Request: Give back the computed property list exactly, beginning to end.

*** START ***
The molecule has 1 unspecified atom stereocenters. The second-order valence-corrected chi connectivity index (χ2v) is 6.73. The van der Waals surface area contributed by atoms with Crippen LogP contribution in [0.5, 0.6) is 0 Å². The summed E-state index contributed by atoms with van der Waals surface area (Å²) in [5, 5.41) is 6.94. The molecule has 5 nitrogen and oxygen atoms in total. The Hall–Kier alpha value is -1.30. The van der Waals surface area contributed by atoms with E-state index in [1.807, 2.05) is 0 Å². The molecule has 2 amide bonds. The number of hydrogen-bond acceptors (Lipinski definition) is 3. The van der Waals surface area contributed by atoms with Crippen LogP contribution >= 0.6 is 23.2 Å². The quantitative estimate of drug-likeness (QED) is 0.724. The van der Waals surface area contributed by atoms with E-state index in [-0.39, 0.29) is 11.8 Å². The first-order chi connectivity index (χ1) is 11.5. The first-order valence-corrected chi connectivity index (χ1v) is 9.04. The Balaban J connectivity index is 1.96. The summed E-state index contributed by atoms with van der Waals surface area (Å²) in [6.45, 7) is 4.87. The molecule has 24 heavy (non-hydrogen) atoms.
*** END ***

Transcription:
The molecule has 1 unspecified atom stereocenters. The second-order valence-corrected chi connectivity index (χ2v) is 6.73. The van der Waals surface area contributed by atoms with Crippen LogP contribution in [0.5, 0.6) is 0 Å². The summed E-state index contributed by atoms with van der Waals surface area (Å²) in [5, 5.41) is 6.94. The molecule has 5 nitrogen and oxygen atoms in total. The Hall–Kier alpha value is -1.30. The van der Waals surface area contributed by atoms with E-state index in [1.807, 2.05) is 0 Å². The molecule has 2 amide bonds. The number of hydrogen-bond acceptors (Lipinski definition) is 3. The van der Waals surface area contributed by atoms with Crippen LogP contribution >= 0.6 is 23.2 Å². The quantitative estimate of drug-likeness (QED) is 0.724. The van der Waals surface area contributed by atoms with E-state index in [-0.39, 0.29) is 11.8 Å². The first-order chi connectivity index (χ1) is 11.5. The first-order valence-corrected chi connectivity index (χ1v) is 9.04. The Balaban J connectivity index is 1.96. The summed E-state index contributed by atoms with van der Waals surface area (Å²) in [6.45, 7) is 4.87. The molecule has 24 heavy (non-hydrogen) atoms.